“Joy does not simply happen to us. We have to choose joy and keep choosing it every day.” ~Henri M. J. Nouwen
I don’t agree. At least, in part. I remember a time when moments of joy were effortless—falling in love, singing into a mike with a tight spotlight, making it to 20 weeks pregnant, arguing Roe v Wade with Professor Dworkin, cooking a first meal in my first house. As I write these moments, there are dozens more I could include. Oh, I didn’t include Italy—Siena, Venicia, Torino, Frascati and my friend Sylia. There was a time when joy—near effortless joy— was liberally sprinkled through life. Those were times of purpose—some very grand and pretentious, some as simple as well baked biscotti.
Those were not perfect times—the falling in love was with my then-boyfriend’s best friend, the singing was after years of being told to mouth the words in school choruses, the 20-week successful pregnancy was after a miscarriage, and the first house was in Indianapolis not New York City which was the dream. And Italy, I never got back to live there again.
But I do remember, remember very vividly, the visceral feeling of joy cursing through my blood stream. I remember feeling strong, almost, completely invincible, springing down streets. With every step my heels came off the ground.
Strangely, the first picture that comes to mind of such a time is riding an escalator in an Indianapolis conference center, dressed in my Sandra Day O’Connor best suit, ready to give a presentation at our second annual Women in Law conference. For the life of me, I cannot remember what the presentation was about, but the spring in a step, the power in my blood, the joy in my heart as if, as if it is just out of sight now.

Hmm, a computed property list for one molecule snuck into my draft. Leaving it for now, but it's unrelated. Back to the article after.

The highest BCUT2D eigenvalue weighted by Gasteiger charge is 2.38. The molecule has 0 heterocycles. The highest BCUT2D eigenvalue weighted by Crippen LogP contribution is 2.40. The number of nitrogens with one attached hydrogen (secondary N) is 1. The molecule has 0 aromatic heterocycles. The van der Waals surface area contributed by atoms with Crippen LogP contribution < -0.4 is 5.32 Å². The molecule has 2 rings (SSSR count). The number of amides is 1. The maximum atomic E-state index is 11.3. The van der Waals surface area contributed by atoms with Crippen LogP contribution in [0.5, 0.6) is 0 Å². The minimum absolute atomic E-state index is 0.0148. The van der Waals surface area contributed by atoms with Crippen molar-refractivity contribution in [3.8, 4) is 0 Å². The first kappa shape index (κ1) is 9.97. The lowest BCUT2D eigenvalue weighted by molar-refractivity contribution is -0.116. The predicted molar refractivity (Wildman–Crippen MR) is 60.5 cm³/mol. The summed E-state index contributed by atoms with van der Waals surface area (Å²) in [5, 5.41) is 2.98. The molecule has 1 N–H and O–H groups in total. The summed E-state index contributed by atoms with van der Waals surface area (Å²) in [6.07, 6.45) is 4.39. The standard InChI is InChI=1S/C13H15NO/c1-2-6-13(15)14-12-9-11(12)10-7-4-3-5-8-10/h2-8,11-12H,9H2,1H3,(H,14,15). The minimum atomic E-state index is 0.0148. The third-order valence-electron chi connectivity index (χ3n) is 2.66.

Today, I type on the brink of tears. This morning, Julia rocked too hard, foolishly too hard, on the rocking chair David and I brought home from Costa Rica, She toppled over backwards, breaking in half one of the structural pieces of the rocker. Yes, perhaps it can be fixed, perhaps not. It is the appearance of sudden tears that surprise me. I am not moved to tears over things and not often. Why this morning? Why this chair?
The chair? Well, we scraped through so much of middle class life, more interested in saving for the next production than the downpayment and very rarely buying anything so frivolous as new furniture. Buying and shipping a chair from Costa Rica was utterly extravagant. Also, in last year’s purge before moving, I let go of so many useful momentoes, so many things that would not fit in an apartment, in this new life. But in the culling, what remained was imbued with meaning. Possibly too much meaning, too rich a memory.
And why now? 14 weeks of quarantine. Gut wrenching worry for the larger community—race and democracy. Fear of this virus. Missing smiles from strangers. Wondering if I should dare a demonstration. Wondering if the decision to uproot my life to be closer to family that I cannot not see and a better school that is now a zoom class was skillful. Missing friends and hugs. Missing power and control. It feels like such a long time since joy was effortless, since joy was sprinkled unexpectedly through a life lived with purpose and even the smallest bit of control.
So, if there be joy. And purpose. And strength. It must be chased and chosen. And I am choosing it again today.